By Gabriella Borter and Maria Caspani
NEW YORK (Reuters) – California and New York City will require government workers to get vaccinated against COVID-19 or be regularly tested for the virus, officials said on Monday, signaling a new level of urgency in their effort to stem a wave of infections caused by the Delta variant.
New York City Mayor Bill de Blasio said on Monday that the city would require its more than 300,000 employees to get vaccinated by Sept. 13 or else get tested weekly. His announcement came a week after the city passed a vaccine mandate for all healthcare workers at city-run hospitals and clinics.
A few hours later, California Governor Gavin Newsom said that all state employees, some 246,000 people, would be required to get vaccinated starting in August or else be subjected to COVID-19 testing on a minimum weekly basis.
“We’re at a point now in this pandemic where an individual’s choice to not get vaccinated is impacting the rest of us,” Newsom told a press conference on Monday.
Federal and local officials have been warning about a rise in COVID-19 cases with increasing urgency in recent weeks. Across the country, many have aggressively emphasized the importance of getting vaccinated – including some Republican leaders who previously refrained from openly endorsing the vaccines.
On Monday, the Department of Veterans Affairs became the first federal agency to require its employees to get vaccinated.
The mandates this week mark the boldest efforts yet by government agencies to curb the country’s outbreak caused by the highly transmissible Delta variant of COVID-19, which was first found in India earlier this year.
The Delta variant has quickly caused case numbers to spike after the United States enjoyed a drop-off in cases and hospitalizations when vaccines became widely available in the spring.
The Delta variant has also delayed any consideration by the United States to lift existing travel restrictions in the near future, a White House official told Reuters.
At this point, the sharpest increases in COVID-19 cases are in places with lower vaccination rates. Florida, Texas and Missouri account for 40% of all new cases nationwide, with around one in five of all new U.S. cases occurring in Florida, White House adviser Jeffrey Zients said last week.
Just under 50% of the U.S. population is fully vaccinated, according to the U.S. Centers for Disease Control and Prevention (CDC).
The number of vaccine doses administered daily peaked at 4.63 million on April 10, according to CDC data, and it has stagnated and declined since.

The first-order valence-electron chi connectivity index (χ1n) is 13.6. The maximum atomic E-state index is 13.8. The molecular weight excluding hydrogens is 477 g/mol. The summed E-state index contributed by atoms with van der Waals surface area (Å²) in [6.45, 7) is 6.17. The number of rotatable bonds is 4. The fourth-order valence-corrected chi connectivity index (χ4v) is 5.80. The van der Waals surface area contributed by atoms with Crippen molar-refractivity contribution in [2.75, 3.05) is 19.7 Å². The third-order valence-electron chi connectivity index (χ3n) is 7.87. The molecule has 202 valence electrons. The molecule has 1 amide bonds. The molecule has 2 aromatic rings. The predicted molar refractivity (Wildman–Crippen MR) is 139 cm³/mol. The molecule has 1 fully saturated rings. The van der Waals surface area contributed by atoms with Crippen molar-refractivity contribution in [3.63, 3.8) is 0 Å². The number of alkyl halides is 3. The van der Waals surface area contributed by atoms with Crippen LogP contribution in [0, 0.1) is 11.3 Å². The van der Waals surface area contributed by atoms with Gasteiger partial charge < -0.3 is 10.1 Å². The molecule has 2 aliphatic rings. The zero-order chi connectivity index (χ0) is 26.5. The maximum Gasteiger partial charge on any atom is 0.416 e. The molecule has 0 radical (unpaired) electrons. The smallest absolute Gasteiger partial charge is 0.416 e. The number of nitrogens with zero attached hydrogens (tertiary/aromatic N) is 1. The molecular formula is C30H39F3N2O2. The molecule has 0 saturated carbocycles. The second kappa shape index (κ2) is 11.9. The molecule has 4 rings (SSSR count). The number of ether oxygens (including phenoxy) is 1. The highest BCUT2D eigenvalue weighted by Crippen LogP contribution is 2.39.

On Sunday, the CDC reported an uptick in the number of vaccine doses administered in a day – 778,996, the most given in a 24-hour period since the United States reported giving 1.16 million doses on July 3.
COVID-19 vaccine and testing mandates remain a point of contention and have already sparked legal opposition in the case of public universities. Opponents see them as a violation of individual rights.
But officials have justified them because the vaccines have proven to be safe and dramatically reduce people’s risk of hospitalization and death from the virus.
Some 57 medical associations on Monday published a statement calling for all healthcare and long-term care employers in the United States to require their employees to get vaccinated, calling it “the logical fulfillment of the ethical commitment of all healthcare workers to put patients as well as residents of long-term care facilities first.”
New York City’s largest public employee union, DC 37, took legal issue with the city’s mandate on Monday.
“If City Hall intends to test our members weekly, they must first meet us at the table to bargain. While we encourage everyone to get vaccinated and support measures to ensure our members’ health and wellbeing, weekly testing is clearly subject to mandatory bargaining,” Executive Director Henry Garrido said in a statement.
De Blasio cited the Delta variant as the city’s reason for moving beyond promoting voluntary vaccination.
“It was one thing to start with a heavy voluntary focus in the beginning and then incentive focus, but it’s quite clear the Delta variant has changed the game,” he said.
(Reporting by Gabriella Borter, Maria Caspani, Jan Wolfe and David Shepardson; Editing by Andrea Ricci)